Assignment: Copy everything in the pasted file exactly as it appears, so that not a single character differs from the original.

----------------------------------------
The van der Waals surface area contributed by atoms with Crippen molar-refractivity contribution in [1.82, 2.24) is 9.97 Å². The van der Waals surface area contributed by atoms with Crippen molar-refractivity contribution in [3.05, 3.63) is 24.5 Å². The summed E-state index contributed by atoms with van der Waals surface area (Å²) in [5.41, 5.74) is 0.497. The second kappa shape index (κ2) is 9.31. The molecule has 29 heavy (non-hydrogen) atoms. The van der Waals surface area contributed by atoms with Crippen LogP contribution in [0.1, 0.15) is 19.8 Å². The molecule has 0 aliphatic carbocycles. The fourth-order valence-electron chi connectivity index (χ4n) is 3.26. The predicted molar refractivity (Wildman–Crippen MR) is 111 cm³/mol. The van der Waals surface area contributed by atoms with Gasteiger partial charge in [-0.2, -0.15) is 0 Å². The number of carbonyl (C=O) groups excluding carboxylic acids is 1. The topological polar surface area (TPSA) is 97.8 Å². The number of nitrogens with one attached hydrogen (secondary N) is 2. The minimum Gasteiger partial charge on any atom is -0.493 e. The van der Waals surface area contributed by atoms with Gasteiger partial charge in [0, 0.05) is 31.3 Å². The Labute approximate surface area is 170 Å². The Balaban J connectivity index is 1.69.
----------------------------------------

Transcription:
The van der Waals surface area contributed by atoms with Crippen molar-refractivity contribution in [1.82, 2.24) is 9.97 Å². The van der Waals surface area contributed by atoms with Crippen molar-refractivity contribution in [3.05, 3.63) is 24.5 Å². The summed E-state index contributed by atoms with van der Waals surface area (Å²) in [5.41, 5.74) is 0.497. The second kappa shape index (κ2) is 9.31. The molecule has 29 heavy (non-hydrogen) atoms. The van der Waals surface area contributed by atoms with Crippen LogP contribution in [0.1, 0.15) is 19.8 Å². The molecule has 0 aliphatic carbocycles. The fourth-order valence-electron chi connectivity index (χ4n) is 3.26. The predicted molar refractivity (Wildman–Crippen MR) is 111 cm³/mol. The van der Waals surface area contributed by atoms with Gasteiger partial charge in [-0.2, -0.15) is 0 Å². The number of carbonyl (C=O) groups excluding carboxylic acids is 1. The topological polar surface area (TPSA) is 97.8 Å². The number of nitrogens with one attached hydrogen (secondary N) is 2. The minimum Gasteiger partial charge on any atom is -0.493 e. The van der Waals surface area contributed by atoms with Gasteiger partial charge in [0, 0.05) is 31.3 Å². The Labute approximate surface area is 170 Å². The Balaban J connectivity index is 1.69.